Rebecca Hill-Genia, the Shinnecock Nation's grave protection warrior, confronts Southampton...

Rebecca Hill-Genia, the Shinnecock Nation's grave protection warrior, confronts Southampton Town Supervisor Jay Schneiderman in August during a rally at Town Hall for the protection of the tribe's burial grounds. Credit: Gordon M. Grant

The Southampton Town Board has unanimously adopted two long-awaited measures protecting the Shinnecock Indian Nation’s ancient burial grounds, an area where human remains have been discovered during construction as recently as 2018.

Federal law establishes procedures for the discovery of remains on federal or tribal laws, but state law governs discovery on private or state-owned lands, according to the State Burial Laws Project at the American University Washington College of Law. New York State lawmakers have unsuccessfully tried to pass protection laws in recent years.

The Southampton law adopted Tuesday in a 5-0 vote requires construction to stop when an unmarked grave is discovered on a property, which occurred on a Hawthorne Road lot in Shinnecock Hills in 2018. The property owners there voluntarily stopped construction and the parcel was bought and preserved by the town.

Tribal members have been asking for such legislation for years, hosting protests as recently as late August and again Tuesday outside Southampton Town Hall shortly before the resolutions were adopted.

“Since 1640 the relationship between the Town of Southampton and the Shinnecock Nation has been marred with past injustices, land theft, and broken promises,” Shinnecock Nation chairman Bryan Polite said in a statement issued by the town. “But today marks a new brighter chapter in the 380-year relationship between the Town of Southampton and the Shinnecock Nation.”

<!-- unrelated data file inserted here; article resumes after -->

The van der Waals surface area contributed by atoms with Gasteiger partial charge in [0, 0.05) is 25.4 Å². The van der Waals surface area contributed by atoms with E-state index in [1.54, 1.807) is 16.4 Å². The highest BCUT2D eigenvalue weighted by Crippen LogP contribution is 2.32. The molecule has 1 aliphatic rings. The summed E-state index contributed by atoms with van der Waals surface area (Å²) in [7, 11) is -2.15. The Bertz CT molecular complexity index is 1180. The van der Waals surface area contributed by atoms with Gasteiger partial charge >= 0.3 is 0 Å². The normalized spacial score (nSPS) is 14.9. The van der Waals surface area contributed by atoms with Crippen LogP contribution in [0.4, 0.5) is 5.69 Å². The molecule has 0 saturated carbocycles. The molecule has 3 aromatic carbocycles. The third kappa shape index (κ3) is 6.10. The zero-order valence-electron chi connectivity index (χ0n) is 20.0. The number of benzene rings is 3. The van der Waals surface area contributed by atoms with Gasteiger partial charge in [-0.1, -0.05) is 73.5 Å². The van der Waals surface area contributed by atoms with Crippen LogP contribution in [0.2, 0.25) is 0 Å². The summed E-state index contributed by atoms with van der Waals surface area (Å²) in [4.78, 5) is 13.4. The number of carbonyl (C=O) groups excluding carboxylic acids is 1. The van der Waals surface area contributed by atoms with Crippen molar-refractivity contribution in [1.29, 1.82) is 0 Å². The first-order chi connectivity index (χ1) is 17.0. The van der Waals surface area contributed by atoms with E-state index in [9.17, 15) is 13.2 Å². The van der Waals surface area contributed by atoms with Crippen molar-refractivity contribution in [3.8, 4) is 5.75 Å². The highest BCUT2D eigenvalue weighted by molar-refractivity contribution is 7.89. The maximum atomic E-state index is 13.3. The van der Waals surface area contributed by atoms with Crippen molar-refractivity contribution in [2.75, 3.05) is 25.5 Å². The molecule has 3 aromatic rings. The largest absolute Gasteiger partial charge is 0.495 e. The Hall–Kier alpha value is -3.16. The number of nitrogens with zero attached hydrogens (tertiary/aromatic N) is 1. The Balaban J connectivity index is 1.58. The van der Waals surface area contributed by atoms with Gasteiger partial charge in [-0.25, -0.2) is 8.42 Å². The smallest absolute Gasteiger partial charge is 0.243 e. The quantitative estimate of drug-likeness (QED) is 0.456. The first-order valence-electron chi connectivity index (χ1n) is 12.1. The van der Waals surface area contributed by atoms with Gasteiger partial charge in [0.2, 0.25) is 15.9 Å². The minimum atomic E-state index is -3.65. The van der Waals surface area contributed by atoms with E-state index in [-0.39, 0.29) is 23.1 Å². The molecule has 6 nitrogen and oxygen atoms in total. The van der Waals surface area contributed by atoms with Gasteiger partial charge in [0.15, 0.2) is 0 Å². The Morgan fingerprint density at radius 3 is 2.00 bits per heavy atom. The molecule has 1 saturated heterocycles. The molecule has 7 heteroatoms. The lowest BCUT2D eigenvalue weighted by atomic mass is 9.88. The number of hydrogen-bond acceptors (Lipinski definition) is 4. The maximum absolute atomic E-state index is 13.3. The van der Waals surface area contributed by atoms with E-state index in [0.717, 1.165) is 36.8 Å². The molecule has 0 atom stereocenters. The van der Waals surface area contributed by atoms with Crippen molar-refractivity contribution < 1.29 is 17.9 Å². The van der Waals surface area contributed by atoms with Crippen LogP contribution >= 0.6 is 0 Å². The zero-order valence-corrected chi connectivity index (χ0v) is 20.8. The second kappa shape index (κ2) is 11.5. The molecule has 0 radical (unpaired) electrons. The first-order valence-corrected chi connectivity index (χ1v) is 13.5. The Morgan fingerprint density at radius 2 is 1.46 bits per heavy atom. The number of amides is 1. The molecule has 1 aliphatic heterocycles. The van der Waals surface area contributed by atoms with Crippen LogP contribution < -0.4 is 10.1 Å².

The town board also adopted a six-month construction moratorium in certain areas of Shinnecock Hills so the town can examine land use tools “to ensure that human remains and associated funerary artifacts remain undisturbed to the maximum extent practical,” Southampton said in the news release.

“We can’t erase 400 years of history,” Southampton Town Supervisor Jay Schneiderman said shortly after the votes held during Tuesday’s town board meeting. “What we can do is move forward with some positive steps that respect the people who were here first.”

Among the injustices suffered by the Shinnecock people is the tribe’s claim that an 1859 state law illegally stripped it of about 3,600 acres on the South Fork that have since been developed into luxury homes, the Stony Brook Southampton college campus and the famed Shinnecock Hills Golf Club. A 2005 federal lawsuit over that issue was later dismissed.

The tribe, which members pointed out on Tuesday has been on Long Island for 10,000 years, was only given federal recognition in 2010.

“We have been good neighbors,” tribe member Jennifer Cuffee-Wilson said during the town board meeting. “We taught your ancestors how to survive. We taught your ancestors how to live. We gave you land. What did we get in return? You stole it from us.”

Rebecca Hill-Genia, the tribe’s grave protection warrior, has been at the forefront of the burial ground issue, which was examined in the 2019 documentary “Conscience Point.”

Hill-Genia said while Tuesday’s actions were a positive step, she would like the town to use its land preservation funds to purchase and preserve every available acre in Shinnecock Hills.

“It doesn’t mean we are staying off their backs,” she said.


Southampton's newly passed legislation:

  • Creates a town archaeologist post
  • Requires a person who discovers an unmarked grave to immediately cease construction and notify Southampton Town Police. Those who do not notify police could face a $10,000 fine or 15 days in jail.

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